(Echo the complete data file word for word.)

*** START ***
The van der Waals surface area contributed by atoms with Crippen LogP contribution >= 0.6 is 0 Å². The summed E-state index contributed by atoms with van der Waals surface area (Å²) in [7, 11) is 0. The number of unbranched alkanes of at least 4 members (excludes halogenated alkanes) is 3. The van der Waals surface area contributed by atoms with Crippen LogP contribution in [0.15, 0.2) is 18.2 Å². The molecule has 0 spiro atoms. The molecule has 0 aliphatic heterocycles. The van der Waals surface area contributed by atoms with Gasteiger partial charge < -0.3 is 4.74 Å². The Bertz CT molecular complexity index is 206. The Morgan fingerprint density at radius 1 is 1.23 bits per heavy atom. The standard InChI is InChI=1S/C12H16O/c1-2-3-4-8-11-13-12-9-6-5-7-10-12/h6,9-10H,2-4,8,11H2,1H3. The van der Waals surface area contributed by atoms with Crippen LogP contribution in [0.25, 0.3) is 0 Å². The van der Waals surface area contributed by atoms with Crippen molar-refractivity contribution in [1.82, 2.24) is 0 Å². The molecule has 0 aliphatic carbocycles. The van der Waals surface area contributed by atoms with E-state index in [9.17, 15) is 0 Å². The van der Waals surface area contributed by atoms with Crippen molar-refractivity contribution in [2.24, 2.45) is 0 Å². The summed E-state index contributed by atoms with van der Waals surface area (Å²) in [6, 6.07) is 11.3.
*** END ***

The van der Waals surface area contributed by atoms with Crippen LogP contribution >= 0.6 is 0 Å². The summed E-state index contributed by atoms with van der Waals surface area (Å²) in [7, 11) is 0. The number of unbranched alkanes of at least 4 members (excludes halogenated alkanes) is 3. The van der Waals surface area contributed by atoms with Crippen LogP contribution in [0.15, 0.2) is 18.2 Å². The molecule has 0 spiro atoms. The molecule has 0 aliphatic heterocycles. The van der Waals surface area contributed by atoms with Gasteiger partial charge < -0.3 is 4.74 Å². The Bertz CT molecular complexity index is 206. The Morgan fingerprint density at radius 1 is 1.23 bits per heavy atom. The standard InChI is InChI=1S/C12H16O/c1-2-3-4-8-11-13-12-9-6-5-7-10-12/h6,9-10H,2-4,8,11H2,1H3. The van der Waals surface area contributed by atoms with Crippen LogP contribution in [0.25, 0.3) is 0 Å². The van der Waals surface area contributed by atoms with Crippen molar-refractivity contribution in [1.82, 2.24) is 0 Å². The molecule has 0 aliphatic carbocycles. The van der Waals surface area contributed by atoms with E-state index in [9.17, 15) is 0 Å². The van der Waals surface area contributed by atoms with Crippen molar-refractivity contribution in [2.24, 2.45) is 0 Å². The summed E-state index contributed by atoms with van der Waals surface area (Å²) in [6, 6.07) is 11.3.